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Charging boat battery with truck while driving

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  • #16
    This is a popular DC to DC charger used for RVs. You can get the 20A or 40A model. You want this mounted as close to your boat batteries as possible.

    https://www.amazon.com/Renogy-Batter...s%2C212&sr=8-1

    Put in a dedicated wire with an Anderson connector. I would wire up with at least 8 awg wire. The DC to DC converter will allow some voltage drop but you still want it as low as possible. 40A on a long run can have a lot of voltage drop if you chose the 40A model. Use one of these:
    https://powerwerx.com/anderson-power...0&pageNumber=1
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    • #17
      It would be easier and a lot cheaper to buy a pound of dry ice for the trip.

      Have used dry ice for years to store and transport fish home after a trip.
      ....

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      • #18
        Originally posted by dingbat View Post
        It would be easier and a lot cheaper to buy a pound of dry ice for the trip.

        Have used dry ice for years to store and transport fish home after a trip.
        Not a bad idea, I use dry ice keeping bait frozen in 100*+ weather, and it will keep anchovies rock solid for a day. I don't keep the dry ice cooler inside the boat while sleeping, as it will give off CO2. I toss the cooler out onto the swim platform, so (hopefully) CO2 goes overboard.

        The OP said he was stopping over at WM parking lots for the night, and sleeping in the boat? That and dry ice in the fridge could be a bad combination...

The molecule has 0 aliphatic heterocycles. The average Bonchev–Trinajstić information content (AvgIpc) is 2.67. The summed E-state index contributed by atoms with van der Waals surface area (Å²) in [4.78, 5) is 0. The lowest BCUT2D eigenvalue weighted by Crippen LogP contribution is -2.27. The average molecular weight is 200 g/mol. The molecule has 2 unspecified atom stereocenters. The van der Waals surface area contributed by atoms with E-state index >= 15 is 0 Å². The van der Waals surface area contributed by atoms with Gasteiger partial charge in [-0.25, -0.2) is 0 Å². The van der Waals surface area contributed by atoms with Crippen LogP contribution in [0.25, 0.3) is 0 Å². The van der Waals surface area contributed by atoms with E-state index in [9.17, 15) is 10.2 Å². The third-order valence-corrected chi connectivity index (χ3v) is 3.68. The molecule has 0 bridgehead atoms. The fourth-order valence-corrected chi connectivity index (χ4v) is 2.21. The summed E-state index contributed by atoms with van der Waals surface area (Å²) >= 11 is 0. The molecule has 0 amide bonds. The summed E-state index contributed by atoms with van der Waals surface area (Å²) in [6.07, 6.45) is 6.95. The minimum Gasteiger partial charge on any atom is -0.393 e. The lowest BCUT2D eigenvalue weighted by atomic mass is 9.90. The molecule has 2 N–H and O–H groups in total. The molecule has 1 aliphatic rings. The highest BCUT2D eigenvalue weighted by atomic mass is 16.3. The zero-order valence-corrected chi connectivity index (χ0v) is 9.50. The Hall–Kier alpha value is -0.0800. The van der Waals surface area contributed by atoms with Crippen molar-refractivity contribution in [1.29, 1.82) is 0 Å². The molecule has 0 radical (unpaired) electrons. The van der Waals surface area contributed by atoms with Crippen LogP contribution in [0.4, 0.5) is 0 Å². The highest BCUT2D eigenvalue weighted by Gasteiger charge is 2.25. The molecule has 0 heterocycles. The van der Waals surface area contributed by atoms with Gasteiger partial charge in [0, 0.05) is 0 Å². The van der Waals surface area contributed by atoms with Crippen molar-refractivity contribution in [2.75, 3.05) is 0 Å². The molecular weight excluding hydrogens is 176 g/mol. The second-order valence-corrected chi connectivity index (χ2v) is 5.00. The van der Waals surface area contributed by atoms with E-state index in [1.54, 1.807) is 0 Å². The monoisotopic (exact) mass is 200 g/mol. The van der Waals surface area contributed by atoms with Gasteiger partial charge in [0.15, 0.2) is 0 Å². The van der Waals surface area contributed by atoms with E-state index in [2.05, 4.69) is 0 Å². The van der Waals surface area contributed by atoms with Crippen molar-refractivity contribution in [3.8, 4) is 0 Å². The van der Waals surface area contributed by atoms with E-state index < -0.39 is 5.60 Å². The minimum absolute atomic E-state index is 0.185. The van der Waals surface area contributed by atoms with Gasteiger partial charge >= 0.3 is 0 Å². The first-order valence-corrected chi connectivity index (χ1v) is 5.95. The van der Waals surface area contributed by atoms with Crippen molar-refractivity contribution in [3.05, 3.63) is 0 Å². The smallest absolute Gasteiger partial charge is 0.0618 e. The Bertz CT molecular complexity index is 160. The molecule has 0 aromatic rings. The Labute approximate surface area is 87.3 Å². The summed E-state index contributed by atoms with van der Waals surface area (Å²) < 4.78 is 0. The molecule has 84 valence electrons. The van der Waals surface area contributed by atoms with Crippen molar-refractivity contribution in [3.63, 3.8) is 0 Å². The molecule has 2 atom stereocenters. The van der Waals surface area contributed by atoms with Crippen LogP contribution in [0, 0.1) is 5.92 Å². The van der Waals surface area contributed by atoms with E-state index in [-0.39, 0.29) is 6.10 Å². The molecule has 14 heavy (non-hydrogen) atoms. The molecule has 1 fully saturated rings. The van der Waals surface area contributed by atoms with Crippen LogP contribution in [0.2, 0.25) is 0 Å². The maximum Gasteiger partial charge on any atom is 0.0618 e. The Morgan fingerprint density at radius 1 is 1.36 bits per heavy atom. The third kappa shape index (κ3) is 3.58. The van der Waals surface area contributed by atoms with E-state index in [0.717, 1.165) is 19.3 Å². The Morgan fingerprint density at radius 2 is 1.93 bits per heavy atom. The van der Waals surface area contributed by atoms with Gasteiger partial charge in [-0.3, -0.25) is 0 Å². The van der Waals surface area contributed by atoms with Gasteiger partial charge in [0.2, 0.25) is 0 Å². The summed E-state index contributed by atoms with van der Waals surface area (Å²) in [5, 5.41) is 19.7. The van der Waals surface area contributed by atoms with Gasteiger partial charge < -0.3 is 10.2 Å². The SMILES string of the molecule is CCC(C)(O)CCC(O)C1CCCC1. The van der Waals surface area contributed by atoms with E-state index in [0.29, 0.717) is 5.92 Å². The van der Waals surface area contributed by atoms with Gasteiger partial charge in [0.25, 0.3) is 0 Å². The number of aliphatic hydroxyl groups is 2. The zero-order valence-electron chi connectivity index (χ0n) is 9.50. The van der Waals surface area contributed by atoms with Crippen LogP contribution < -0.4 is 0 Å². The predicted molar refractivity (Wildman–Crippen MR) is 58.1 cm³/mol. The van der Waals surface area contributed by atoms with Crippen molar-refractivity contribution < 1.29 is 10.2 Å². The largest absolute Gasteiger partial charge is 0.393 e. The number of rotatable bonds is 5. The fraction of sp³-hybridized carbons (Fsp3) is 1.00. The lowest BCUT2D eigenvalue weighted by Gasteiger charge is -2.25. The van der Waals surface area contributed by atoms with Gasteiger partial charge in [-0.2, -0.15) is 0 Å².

2001 Crestliner SuperHawk 1800, Mercruiser 140HP
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        • #19
          As someone that is Electrically challenged to the point I need an Electrician to change the batteries in my flashlight is all sounds Greek to me. However what I love about this site is one can learn something everyday. A DC to DC charger is a great advantage for trolling motor batteries forguys I know that do very long isolated Northern Ontario fishing trips where there isn't any Hydro locally. Nothing for these young lads to drive 12 hrs. from one lake to the next. They need to use a generator in the back country to charge the trolling batteries. However if they are 24V not 12V, still doable? Charge 1 at a time perhaps?
          Experience is a lifetime of mistakes, wisdom is not making them again.

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          • #20
            Originally posted by fishrdan View Post
            That and dry ice in the fridge could be a bad combination...

            CO2 isn't CO. CO2 isn't the silent killer like CO, you will wake up gasping and coughing if the concentration gets high enough. Did some really quick envelope math, but a couple of pounds of dry ice in a boat wouldn't be an issue. 10+ pounds would be if the boat was well sealed.

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            • #21
              Originally posted by dingbat View Post
              It would be easier and a lot cheaper to buy a pound of dry ice for the trip.